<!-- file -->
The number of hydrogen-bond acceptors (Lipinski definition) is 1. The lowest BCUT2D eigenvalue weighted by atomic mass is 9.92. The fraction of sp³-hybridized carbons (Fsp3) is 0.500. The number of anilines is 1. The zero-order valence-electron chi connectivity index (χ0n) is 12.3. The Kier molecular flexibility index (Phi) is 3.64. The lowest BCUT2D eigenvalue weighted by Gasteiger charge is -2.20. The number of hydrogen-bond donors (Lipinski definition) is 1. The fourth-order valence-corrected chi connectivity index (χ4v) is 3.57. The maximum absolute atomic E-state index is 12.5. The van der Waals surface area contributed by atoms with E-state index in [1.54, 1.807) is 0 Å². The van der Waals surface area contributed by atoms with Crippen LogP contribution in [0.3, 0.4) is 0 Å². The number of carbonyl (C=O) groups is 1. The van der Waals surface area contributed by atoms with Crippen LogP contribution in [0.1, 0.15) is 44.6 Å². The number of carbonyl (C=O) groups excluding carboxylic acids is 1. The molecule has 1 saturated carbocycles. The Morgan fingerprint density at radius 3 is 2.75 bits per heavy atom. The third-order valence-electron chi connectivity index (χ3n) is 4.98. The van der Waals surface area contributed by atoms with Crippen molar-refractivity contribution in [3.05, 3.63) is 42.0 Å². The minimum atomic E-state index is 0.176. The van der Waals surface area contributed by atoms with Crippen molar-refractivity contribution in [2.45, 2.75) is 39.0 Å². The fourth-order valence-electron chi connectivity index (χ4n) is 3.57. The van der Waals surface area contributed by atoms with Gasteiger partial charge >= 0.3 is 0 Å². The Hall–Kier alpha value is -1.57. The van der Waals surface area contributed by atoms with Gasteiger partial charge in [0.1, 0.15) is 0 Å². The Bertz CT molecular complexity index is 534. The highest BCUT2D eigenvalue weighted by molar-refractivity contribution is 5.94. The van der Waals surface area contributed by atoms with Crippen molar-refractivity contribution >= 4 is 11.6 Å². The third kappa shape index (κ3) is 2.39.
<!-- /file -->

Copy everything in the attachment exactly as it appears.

The number of hydrogen-bond acceptors (Lipinski definition) is 1. The lowest BCUT2D eigenvalue weighted by atomic mass is 9.92. The fraction of sp³-hybridized carbons (Fsp3) is 0.500. The number of anilines is 1. The zero-order valence-electron chi connectivity index (χ0n) is 12.3. The Kier molecular flexibility index (Phi) is 3.64. The lowest BCUT2D eigenvalue weighted by Gasteiger charge is -2.20. The number of hydrogen-bond donors (Lipinski definition) is 1. The fourth-order valence-corrected chi connectivity index (χ4v) is 3.57. The maximum absolute atomic E-state index is 12.5. The van der Waals surface area contributed by atoms with E-state index in [1.54, 1.807) is 0 Å². The van der Waals surface area contributed by atoms with Crippen LogP contribution in [0.3, 0.4) is 0 Å². The number of carbonyl (C=O) groups is 1. The van der Waals surface area contributed by atoms with Crippen LogP contribution in [0.1, 0.15) is 44.6 Å². The number of carbonyl (C=O) groups excluding carboxylic acids is 1. The molecule has 1 saturated carbocycles. The Morgan fingerprint density at radius 3 is 2.75 bits per heavy atom. The third-order valence-electron chi connectivity index (χ3n) is 4.98. The van der Waals surface area contributed by atoms with Crippen molar-refractivity contribution in [3.05, 3.63) is 42.0 Å². The minimum atomic E-state index is 0.176. The van der Waals surface area contributed by atoms with Crippen molar-refractivity contribution in [2.45, 2.75) is 39.0 Å². The fourth-order valence-electron chi connectivity index (χ4n) is 3.57. The van der Waals surface area contributed by atoms with Gasteiger partial charge >= 0.3 is 0 Å². The Hall–Kier alpha value is -1.57. The van der Waals surface area contributed by atoms with Gasteiger partial charge in [0.1, 0.15) is 0 Å². The Bertz CT molecular complexity index is 534. The highest BCUT2D eigenvalue weighted by molar-refractivity contribution is 5.94. The van der Waals surface area contributed by atoms with Crippen molar-refractivity contribution >= 4 is 11.6 Å². The third kappa shape index (κ3) is 2.39.